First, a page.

Detoxification also involves follow-up care for recovering patients, due to the potential risk of relapse, when they return to normal life.
Rehabilitation is yet another step towards the recovery from alcoholism. It involves behavioural treatments, also known as counselling, under the guidance of health professionals, that help change the attitudes, emotions and behaviours that led to alcoholism. Behavioural treatments help patients develop the skills and attitudes to reduce or to stop drinking. These treatments also provide a strong social support system, establish realistic goals, help patients cope and avoid the triggers that may lead to a relapse.
At DayHab, recovering patients undergo behavioural therapy, where they talk one-on-one with a psychiatrist or they have counsellor guided group sessions. Behavioural therapy helps recovering patients to identify the past thoughts and experiences that may have led to alcoholism. The goal of this form of therapy is to manage triggers and alter thought processes, that led to heavy drinking, and to provide recovering patients with ways to cope with everyday problems.
DayHab also uses a clinically guided approach that promotes empathy and promotes a person’s connection with self, self confidence, self esteem and self care.
Living Life Alcohol-Free
In early recovery, individuals may deal with situations that will prompt them to drink again. Unlike illicit drug use, drinking is generally interwoven in everyday life—such as celebrating and unwinding with alcohol—and some friends and family might have difficulty empathising with the person in recovery and what they are going through. Recovering individuals will need to re-learn how to think, act and feel without using alcohol as their crutch. At first, the process will be extremely difficult for them.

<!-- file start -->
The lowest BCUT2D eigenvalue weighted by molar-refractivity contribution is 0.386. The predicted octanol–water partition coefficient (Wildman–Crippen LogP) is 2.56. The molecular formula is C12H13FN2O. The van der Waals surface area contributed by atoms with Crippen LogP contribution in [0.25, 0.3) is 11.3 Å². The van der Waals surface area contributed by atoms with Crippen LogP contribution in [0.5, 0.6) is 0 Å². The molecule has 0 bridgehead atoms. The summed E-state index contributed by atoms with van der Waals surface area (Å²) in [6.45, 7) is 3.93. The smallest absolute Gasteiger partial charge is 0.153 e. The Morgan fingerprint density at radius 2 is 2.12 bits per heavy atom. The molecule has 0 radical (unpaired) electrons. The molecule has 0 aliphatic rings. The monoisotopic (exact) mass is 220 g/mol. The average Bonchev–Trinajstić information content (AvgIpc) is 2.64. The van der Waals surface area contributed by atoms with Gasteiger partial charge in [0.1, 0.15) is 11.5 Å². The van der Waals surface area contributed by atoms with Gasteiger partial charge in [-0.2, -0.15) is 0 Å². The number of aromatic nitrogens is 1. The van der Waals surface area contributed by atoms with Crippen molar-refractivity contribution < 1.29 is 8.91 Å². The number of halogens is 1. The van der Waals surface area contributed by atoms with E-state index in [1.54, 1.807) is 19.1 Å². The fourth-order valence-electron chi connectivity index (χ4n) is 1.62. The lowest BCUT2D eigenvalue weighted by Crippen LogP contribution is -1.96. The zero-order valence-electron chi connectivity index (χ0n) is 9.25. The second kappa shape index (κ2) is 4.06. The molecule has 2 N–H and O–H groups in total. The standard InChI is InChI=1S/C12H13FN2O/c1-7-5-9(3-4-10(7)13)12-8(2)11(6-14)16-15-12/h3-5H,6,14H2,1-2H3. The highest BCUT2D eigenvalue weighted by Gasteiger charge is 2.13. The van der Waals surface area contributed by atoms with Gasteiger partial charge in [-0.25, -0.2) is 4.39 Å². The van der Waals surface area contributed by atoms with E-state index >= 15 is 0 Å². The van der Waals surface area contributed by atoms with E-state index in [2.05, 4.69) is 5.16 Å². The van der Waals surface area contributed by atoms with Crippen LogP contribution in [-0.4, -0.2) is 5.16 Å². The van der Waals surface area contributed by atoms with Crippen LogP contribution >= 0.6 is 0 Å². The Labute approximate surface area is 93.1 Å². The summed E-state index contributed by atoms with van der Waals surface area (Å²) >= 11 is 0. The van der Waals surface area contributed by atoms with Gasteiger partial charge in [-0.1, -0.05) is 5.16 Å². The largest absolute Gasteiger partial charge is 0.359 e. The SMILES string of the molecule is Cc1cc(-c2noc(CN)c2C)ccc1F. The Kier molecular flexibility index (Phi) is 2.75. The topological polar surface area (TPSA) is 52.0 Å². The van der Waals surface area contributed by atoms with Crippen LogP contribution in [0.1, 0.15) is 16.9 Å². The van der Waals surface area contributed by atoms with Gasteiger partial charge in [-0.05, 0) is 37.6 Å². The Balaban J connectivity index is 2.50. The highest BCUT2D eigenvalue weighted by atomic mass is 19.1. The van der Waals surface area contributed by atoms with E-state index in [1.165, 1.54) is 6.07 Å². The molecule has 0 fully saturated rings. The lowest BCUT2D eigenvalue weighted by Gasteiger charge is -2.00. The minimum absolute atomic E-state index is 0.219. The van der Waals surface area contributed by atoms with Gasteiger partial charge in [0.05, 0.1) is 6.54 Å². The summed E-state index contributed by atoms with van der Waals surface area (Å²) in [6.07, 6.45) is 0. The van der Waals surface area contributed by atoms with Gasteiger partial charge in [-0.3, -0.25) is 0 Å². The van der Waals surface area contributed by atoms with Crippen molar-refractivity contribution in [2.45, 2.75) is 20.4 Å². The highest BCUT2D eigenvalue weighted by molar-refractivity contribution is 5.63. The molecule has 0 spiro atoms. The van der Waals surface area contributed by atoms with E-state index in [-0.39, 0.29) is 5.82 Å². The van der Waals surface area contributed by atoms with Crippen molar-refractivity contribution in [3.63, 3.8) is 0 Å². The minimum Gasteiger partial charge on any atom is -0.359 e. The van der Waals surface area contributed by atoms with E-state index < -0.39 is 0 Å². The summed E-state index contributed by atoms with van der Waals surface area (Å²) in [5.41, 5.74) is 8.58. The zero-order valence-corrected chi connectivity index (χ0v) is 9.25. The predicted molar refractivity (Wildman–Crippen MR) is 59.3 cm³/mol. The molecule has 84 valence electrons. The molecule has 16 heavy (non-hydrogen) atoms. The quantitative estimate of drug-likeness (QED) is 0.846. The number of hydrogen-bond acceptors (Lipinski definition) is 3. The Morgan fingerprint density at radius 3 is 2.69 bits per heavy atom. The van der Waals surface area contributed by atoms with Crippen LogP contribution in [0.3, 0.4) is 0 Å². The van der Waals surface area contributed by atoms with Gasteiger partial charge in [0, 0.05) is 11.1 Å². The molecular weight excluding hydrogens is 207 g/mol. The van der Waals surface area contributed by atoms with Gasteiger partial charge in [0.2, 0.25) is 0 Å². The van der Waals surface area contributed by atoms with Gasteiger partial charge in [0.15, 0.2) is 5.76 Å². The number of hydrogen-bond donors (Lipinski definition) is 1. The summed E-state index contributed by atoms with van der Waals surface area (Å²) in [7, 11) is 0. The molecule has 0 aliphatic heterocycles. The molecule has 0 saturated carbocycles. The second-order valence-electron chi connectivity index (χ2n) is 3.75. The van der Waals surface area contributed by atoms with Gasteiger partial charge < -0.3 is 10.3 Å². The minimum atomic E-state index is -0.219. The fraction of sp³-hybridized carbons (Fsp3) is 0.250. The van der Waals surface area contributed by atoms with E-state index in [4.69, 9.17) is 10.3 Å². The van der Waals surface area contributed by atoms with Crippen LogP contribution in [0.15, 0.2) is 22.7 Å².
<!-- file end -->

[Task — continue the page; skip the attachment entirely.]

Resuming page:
That is why, after completing the treatment program, most patients need continuous support to maintain their recovery. One of the most valuable ways to do this, is by engaging in support groups, where recovering patients can share their worries and concerns, struggles and victories, under the supervision of empathising professionals and clinicians. This is part of the aftercare planning that DayHab provides.
Teens and Alcohol Misuse
Studies show that 18 to 29-year-olds have a higher risk of consuming excessive amounts of alcohol, than any other age group. Underage drinking is a family problem that needs to be addressed immediately. Parents need to express their concerns to their children, to help prevent teenage alcoholism.
With the right intervention program, teenage alcoholism, and the issues that may lead to it, can be promptly addressed. Early medical assistance leads to a higher chance of immediately resolving and treating teenage alcoholism cases.
DayHab offers family education programs to assist families dealing with alcoholism. This program aims to equip families with the knowledge they need, to better understand what their family member is going through. As tools for support, the program also offers counselling to the family members, so they’ll know the right kind of action to take, and how to better support their loved ones.
Medical treatments and behavioural therapies are the best treatment options for treating alcohol addiction and for preventing the onset of relapses. Counsellors will also address the underlying issues that contributed to alcoholism. The success of the treatment depends on the consistent and continuous therapy, the individual’s commitment towards recovery, and the support of family and friends.
Alcoholism greatly affects an individual’s personal, social and psychological well-being. DayHab offers personalised treatment options to help patients on their journey towards recovery.
We offer a 2-week outpatient addiction treatment program, that provides patients with the best practices regarding addiction treatment. Another is the residential program, a 28-day or 90-day program, that provides round-the-clock support for recovering patients.
DayHab also offers a range of forensic services, such as assessments, court assistance and rehabilitation, as an alternative to jail-time.
To know more about the available treatment options for overcoming alcohol addiction or to get advice from the DayHab team, contact us today.